Keep an eye out for the Warnings That Should Be Fixed section, in particular, anything related to the ‘og:image” property. If you see something along the lines of the ‘og:image’ property should be explicitly provided, even if a value can be inferred from other tags then you probably don’t have a featured image properly assigned.

For example, take a look at this event from the Berlin Philharmonic website. When you run its URL (http://www.berliner-philharmoniker.de/en/concerts/calendar/details/22402) through OGOD, you’ll see that it generates this very warning message.

Berlin Phil OGOD

As a result, Facebook isn’t entirely certain which image to pull as the default share image. Even though the event’s webpage has a lovely photo of Simon Rattle displayed prominently, Facebook isn’t reading it as the go-to share image.

But even if Berlin did assign the og:image property properly, it still isn’t ideally suited as a share image because its dimensions fall outside the prescribed aspect ratio. This is a good example where having a purpose-built generic share image is handy as a fallback.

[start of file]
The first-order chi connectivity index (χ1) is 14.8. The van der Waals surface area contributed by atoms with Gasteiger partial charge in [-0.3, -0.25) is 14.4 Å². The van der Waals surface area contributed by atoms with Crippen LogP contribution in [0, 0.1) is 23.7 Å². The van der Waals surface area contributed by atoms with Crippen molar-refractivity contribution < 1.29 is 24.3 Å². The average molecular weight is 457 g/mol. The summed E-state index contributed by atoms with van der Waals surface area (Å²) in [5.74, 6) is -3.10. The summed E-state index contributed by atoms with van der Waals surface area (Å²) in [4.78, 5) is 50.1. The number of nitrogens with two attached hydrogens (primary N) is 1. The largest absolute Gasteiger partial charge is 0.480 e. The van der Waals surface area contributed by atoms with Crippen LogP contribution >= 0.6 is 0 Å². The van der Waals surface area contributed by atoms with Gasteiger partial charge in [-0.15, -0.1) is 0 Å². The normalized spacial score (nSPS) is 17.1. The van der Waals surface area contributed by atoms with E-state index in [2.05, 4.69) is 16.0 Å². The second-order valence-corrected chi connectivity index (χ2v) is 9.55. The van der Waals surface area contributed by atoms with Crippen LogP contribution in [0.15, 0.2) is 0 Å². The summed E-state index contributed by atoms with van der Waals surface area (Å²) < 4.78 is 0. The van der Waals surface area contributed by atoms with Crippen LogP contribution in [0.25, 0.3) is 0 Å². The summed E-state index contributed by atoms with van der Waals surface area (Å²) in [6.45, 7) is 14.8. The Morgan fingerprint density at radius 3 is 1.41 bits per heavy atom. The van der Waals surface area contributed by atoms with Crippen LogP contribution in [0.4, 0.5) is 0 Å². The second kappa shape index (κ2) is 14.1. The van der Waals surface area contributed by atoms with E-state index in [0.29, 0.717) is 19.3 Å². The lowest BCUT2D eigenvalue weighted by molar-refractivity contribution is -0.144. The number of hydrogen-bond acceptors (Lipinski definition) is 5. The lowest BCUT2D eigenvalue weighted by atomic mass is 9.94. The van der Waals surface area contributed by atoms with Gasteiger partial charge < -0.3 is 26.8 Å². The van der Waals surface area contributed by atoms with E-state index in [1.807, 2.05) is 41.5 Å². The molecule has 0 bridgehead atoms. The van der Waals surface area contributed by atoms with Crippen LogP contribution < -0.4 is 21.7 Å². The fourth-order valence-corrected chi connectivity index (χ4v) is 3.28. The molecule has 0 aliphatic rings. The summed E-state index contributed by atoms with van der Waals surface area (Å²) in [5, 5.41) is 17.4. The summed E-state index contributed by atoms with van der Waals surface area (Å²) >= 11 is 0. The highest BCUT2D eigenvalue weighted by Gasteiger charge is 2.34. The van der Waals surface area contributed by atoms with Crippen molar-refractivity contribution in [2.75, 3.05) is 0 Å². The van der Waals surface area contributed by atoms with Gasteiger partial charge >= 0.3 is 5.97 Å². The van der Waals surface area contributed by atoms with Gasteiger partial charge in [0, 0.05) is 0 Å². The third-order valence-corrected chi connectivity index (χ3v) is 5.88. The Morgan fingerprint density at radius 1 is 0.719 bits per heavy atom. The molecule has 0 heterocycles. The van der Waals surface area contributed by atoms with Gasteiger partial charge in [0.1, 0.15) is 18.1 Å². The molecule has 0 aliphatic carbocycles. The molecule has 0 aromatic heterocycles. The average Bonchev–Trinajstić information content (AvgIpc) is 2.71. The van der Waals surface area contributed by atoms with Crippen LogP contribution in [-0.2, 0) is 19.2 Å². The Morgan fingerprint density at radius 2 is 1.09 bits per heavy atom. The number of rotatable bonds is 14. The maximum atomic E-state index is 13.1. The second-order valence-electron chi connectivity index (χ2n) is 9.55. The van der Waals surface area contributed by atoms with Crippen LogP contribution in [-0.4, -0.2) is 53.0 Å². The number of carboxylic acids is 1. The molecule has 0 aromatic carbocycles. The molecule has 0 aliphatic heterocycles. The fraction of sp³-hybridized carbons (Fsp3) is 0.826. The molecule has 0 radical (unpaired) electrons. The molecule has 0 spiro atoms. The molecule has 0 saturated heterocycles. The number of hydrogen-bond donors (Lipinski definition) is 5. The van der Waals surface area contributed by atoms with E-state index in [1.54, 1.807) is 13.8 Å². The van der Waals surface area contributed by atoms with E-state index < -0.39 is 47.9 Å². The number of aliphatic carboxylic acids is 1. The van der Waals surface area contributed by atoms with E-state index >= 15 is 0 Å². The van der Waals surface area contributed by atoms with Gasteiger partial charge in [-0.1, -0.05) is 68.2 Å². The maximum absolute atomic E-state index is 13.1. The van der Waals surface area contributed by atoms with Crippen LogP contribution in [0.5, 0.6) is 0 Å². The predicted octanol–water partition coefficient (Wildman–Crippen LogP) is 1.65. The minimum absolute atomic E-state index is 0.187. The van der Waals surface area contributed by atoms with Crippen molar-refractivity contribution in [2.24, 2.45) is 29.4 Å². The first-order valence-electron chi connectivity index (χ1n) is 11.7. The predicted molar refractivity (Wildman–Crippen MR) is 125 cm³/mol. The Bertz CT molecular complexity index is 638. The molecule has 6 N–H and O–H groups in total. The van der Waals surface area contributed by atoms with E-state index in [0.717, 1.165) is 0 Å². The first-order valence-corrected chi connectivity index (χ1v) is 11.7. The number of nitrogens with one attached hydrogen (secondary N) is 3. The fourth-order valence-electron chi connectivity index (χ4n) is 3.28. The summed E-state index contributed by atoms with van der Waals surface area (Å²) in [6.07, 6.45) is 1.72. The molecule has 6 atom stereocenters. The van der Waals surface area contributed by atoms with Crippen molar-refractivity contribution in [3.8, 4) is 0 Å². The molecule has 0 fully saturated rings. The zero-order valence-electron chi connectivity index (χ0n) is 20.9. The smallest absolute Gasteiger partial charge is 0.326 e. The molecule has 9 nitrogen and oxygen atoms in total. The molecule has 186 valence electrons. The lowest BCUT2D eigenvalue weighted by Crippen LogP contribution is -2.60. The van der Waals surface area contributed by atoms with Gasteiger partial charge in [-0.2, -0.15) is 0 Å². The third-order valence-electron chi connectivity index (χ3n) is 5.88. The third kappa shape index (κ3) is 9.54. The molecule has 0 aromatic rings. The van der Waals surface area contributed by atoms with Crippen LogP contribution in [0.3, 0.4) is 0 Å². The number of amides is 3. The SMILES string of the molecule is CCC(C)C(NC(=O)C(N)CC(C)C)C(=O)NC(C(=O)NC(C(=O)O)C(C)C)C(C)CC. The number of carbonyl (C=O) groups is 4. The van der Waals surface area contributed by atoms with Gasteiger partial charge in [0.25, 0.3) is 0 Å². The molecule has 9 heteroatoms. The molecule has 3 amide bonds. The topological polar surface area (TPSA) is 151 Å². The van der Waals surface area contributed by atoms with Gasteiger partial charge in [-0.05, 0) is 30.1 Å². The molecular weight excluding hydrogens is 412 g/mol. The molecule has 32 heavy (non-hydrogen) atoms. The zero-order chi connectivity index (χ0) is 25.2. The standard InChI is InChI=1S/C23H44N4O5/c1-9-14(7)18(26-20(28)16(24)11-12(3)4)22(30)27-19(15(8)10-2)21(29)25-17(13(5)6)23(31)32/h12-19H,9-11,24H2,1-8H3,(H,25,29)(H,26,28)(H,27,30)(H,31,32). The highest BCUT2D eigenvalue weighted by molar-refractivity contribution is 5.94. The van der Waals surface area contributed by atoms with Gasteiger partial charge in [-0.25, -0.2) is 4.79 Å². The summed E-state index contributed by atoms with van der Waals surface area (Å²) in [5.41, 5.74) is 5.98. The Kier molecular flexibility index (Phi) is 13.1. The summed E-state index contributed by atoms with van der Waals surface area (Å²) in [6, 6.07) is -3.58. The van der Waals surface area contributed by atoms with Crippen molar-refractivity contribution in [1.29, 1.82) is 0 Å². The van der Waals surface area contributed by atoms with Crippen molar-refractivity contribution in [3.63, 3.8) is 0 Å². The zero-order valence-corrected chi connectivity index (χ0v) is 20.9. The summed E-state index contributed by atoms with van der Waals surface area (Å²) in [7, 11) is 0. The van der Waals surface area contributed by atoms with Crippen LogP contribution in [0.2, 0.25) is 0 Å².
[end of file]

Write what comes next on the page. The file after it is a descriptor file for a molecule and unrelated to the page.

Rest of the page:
*I used the Vector Scene Creator by Mgd. Designs @ CreativeMarket.com to quickly put this image together. This resource, and many other scene generators, are a wonderful time saver for these sorts of graphic design tasks.

About Drew McManus

"I hear that every time you show up to work with an orchestra, people get fired." Those were the first words out of an executive's mouth after her board chair introduced us. That executive is now a dear colleague and friend but the day that consulting contract began with her orchestra, she was convinced I was a hatchet-man brought in by the board to clean house.

I understand where the trepidation comes from as a great deal of my consulting and technology provider work for arts organizations involves due diligence, separating fact from fiction, interpreting spin, as well as performance review and oversight. So yes, sometimes that work results in one or two individuals "aggressively embracing career change" but far more often than not, it reinforces and clarifies exactly what works and why.

In short, it doesn't matter if you know where all the bodies are buried if you can't keep your own clients out of the ground, and I'm fortunate enough to say that for more than 15 years, I've done exactly that for groups of all budget size from Qatar to Kathmandu.

For fun, I write a daily blog about the orchestra business, provide a platform for arts insiders to speak their mind, keep track of what people in this business get paid, help write a satirical cartoon about orchestra life, hack the arts, and love a good coffee drink.